Reading is a fundamental skill that gives access to knowledge and alternative points of view, and also provides the foundation for success in school.
Reading opens vocational opportunities. Every child has the right to learn to read well, but in many countries, especially developing regions, there are unacceptably low levels of literacy. An estimated 750 million (approximately 10%) of the world’s adults are illiterate; two-thirds are female (UNESCO Institute for Statistics, n.d.).
The most frequent causes of illiteracy and low literacy levels
in adults are the following:
Lack of reading instruction as a child (e.g., lack of, or denial of, access to schools; inadequate reading instruction)
Difficult living conditions, including poverty
Parents with low educational attainment
Dropping out of school early (intentionally or forced)
The development of basic reading skills is one of the primary goals of elementary education.
Several things need to happen for a child to learn to read and to comprehend
things need to happen for a child to learn to read and to comprehend what she
reads, says Nadine Gaab, PhD, an HMS associate professor of paediatrics who
heads a research unit in the Laboratories for Cognitive Neuroscience at Boston
Infants must learn to process sounds.
By early kindergarten or preschool, the child must learn phonologicalprocessing, which is the ability to manipulate the sounds of language, such as adding or deleting sounds to make words.
The child must then learn to read single words and develop the vocabulary necessary to read and understand sentences and paragraphs,
and, finally, master the ability to read fluently with reasonable speed.
To put it in another way:
The child has to decode words,
The child has to have the vocabulary once she decodes the words,
The child has to know meaning of the words and
she has to read fluently so that she can comprehend a whole paragraph,” says Prof. Gaab.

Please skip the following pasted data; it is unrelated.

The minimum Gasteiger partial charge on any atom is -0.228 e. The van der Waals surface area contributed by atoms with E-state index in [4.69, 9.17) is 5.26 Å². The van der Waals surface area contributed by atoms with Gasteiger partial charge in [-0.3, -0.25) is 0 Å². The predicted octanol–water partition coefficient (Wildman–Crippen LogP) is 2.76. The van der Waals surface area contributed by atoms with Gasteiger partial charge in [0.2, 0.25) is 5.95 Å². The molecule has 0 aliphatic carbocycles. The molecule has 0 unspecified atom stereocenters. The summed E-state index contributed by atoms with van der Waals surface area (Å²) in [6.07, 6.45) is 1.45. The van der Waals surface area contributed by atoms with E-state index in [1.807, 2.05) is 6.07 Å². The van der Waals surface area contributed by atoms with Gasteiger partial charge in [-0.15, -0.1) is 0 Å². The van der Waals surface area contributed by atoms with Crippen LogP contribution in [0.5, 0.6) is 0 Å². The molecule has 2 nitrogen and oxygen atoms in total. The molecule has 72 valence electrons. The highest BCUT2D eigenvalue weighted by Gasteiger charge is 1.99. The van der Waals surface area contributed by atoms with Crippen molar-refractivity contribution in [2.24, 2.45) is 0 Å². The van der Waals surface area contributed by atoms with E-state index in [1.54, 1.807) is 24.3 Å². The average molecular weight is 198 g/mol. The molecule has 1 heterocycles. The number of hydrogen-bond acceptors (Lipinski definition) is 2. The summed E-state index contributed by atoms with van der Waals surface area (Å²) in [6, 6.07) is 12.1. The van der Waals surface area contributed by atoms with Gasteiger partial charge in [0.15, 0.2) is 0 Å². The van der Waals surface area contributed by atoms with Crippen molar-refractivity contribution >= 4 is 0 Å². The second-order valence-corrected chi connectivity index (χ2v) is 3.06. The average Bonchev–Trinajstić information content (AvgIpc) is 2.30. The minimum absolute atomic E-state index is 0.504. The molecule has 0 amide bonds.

“These all have to come together for successful reading comprehension.”
READING AND THE BRAIN
Children are born
with almost a full quota of neurons – white spaces (blanks) – in the brain.
Through experience these spaces are connected to increase cognitive
Best years of Life
from 1/4 at birth to fully grown at age 5
At birth, the average baby’s brain is about a quarter of the size of the average adult brain. Incredibly, it doubles in size in the first year. It keeps growing to about 80% of adult size by age 3 and 90% – nearly full grown – by age 5.
From birth to age 5, a child’s brain develops more than at
any other time in life. And early brain development has a lasting impact on a
child’s ability to learn and succeed in school and life. The quality of a
child’s experiences in the first few years of life – positive or negative –
helps shape how their brain develops.
‘the white matter pathways’
Structure of the brain – So how does this work?
Creating pathways to carry information
Neuron form part of the outer layer of the brain. The neuron consists of two parts the central body and the dendrils. The dendrils catch information, collect, scans and transfers information to the correct centres.
In this way pathways are created in the brain to pass on information and store in different regions
Storage Areas (memory)
A number of brain regions/centres are involved in reading
and comprehension. Among them are:
the temporal lobe, which is responsible for phonological awareness and for decoding and discriminating sounds;
Broca’s area in the frontal lobe, which governs speech production and language comprehension; and
the angular and supramarginal gyrus, which link different parts of the brain so that letter shapes can be put together to form words.
In order to read and comprehend, this highway system must be wide enough for multiple pieces of information to travel at the same time. The highway must also be smooth, so that information can flow at a high rate of speed. Professor Gaab says, “You don’t want the information to stop. You don’t want a lot of stop lights.”
There are several important white-matter pathways involved in reading. Professor Gaab likens these tracts to a highway system that connects the back of the brain’s reading network to the front. In order to read and comprehend, this highway system must be wide enough for multiple pieces of information to travel. The highway must also be smooth, so that information can flow at a high rate of speed. And, she says, “You don’t want the information to stop. You don’t want a lot of stop lights.”